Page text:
I’ve been in the UK for three weeks now, and am about to board a plane home – wonderful trip, great people, lots of good contacts etc. but feel I’m ready for home now 🙂
I’ve blogged previously about the conversations I’ve had here about standardised testing and league tables as they’ve been used here in England – but it’s taken me until now to fully understand exactly what the purpose of league tables is. All was revealed just a couple of nights ago as I was relaxing after a series of meetings in London, watching episode 4 of the latest series of Torchwood on TV – the spin-off of the popular Dr. Who series.
I won’t spoil the programme for you, but just to share the excerpt from which I gained this profound understanding.
The context: An alien force is threatening to destroy the entire human species unless earth surrenders 10% of all the children on the planet to them.
The dilemma: How to select the 10%
The scene: members of the English cabinet are meeting to discuss the options to resolve this seemingly impossible situation, when one of them comes up with a solution that meets with general approval.
The script (abridged):
MP1 – we need to resolve the following questions, “how will be select the 10%, how will we transport them, and how will we sell it to the voters?”… We just need to decide what criteria we’ll use for selection.
MP2 – it could be random… if the criteria we use is demonstrably fair then we could defend ourselves…
MP3 – so you’re willing to risk your kids to make it look fair?
MP2 – so how else do we choose?
MP4 – we could do it alphabetically
MP3 – oh yes, thanks Mr Yates!
MP5 – could we limit it to just one loss per family? Every second born child…?
MP6 – that would take more time than we have.
MP5 – so, it would have to be one school at a time.
MP2 – (after several seconds of tense music) Look, I’m going to say what everyone else is thinking. If this lottery takes place, my kids aren’t in it.
[much debate and argument ensues, then the final piece from one of the MPs:]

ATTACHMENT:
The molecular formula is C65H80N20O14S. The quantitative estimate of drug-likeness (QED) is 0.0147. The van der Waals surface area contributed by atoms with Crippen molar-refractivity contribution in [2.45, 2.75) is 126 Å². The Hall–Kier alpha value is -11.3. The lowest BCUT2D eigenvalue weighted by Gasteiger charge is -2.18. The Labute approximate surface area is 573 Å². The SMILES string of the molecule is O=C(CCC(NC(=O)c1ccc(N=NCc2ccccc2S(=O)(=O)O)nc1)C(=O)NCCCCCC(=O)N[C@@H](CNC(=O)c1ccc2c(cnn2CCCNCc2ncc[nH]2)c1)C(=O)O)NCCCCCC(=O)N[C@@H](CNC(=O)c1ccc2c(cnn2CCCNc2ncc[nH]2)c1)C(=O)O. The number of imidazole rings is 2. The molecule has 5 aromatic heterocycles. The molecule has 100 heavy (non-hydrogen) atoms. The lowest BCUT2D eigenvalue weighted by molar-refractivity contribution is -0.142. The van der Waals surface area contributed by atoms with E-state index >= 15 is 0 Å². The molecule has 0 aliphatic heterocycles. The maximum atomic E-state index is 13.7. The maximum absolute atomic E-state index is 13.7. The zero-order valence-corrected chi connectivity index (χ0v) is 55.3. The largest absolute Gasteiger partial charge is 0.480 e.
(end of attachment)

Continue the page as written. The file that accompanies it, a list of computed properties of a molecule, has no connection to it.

MP2 -… the first responsibility of government is to protect the best interests if this country, right? Then let’s say it. In a national emergency a country must plan for the future, and discriminate between those who are vital to future stability and those who are not. Now that we’ve established that our kids are exempt, the whole principle of random selection is dead in the water. Now look – on the one hand you’ve got the good schools, and I don’t just mean those who are producing graduates. I mean the pupils who will go on to staff our hospitals, our offices, our factories – our workforce of the future! We need them. Set against that you have the failing schools, full of the less able, the less socially useful – those destined spent a lifetime on benefits, occupying places on the dole queue- and in the prisons. Should we treat them equally? God knows we’ve tired and we’ve failed, and now the time has come to choose, And if we can’t identify the bottom 10% of this country’s children then what on earth are the league tables for?
Footnote: Sadly, the episode is only available for viewing on the BBC website if you’re resident in the UK, so I’ll have to wait for this series to reach NZ. It’s a pretty ‘black’ series, with an ending that’ll leave you aghast, but the plot with it’s interesting treatment of the perennial ‘world at war with aliens’ theme introduces some interesting new twists.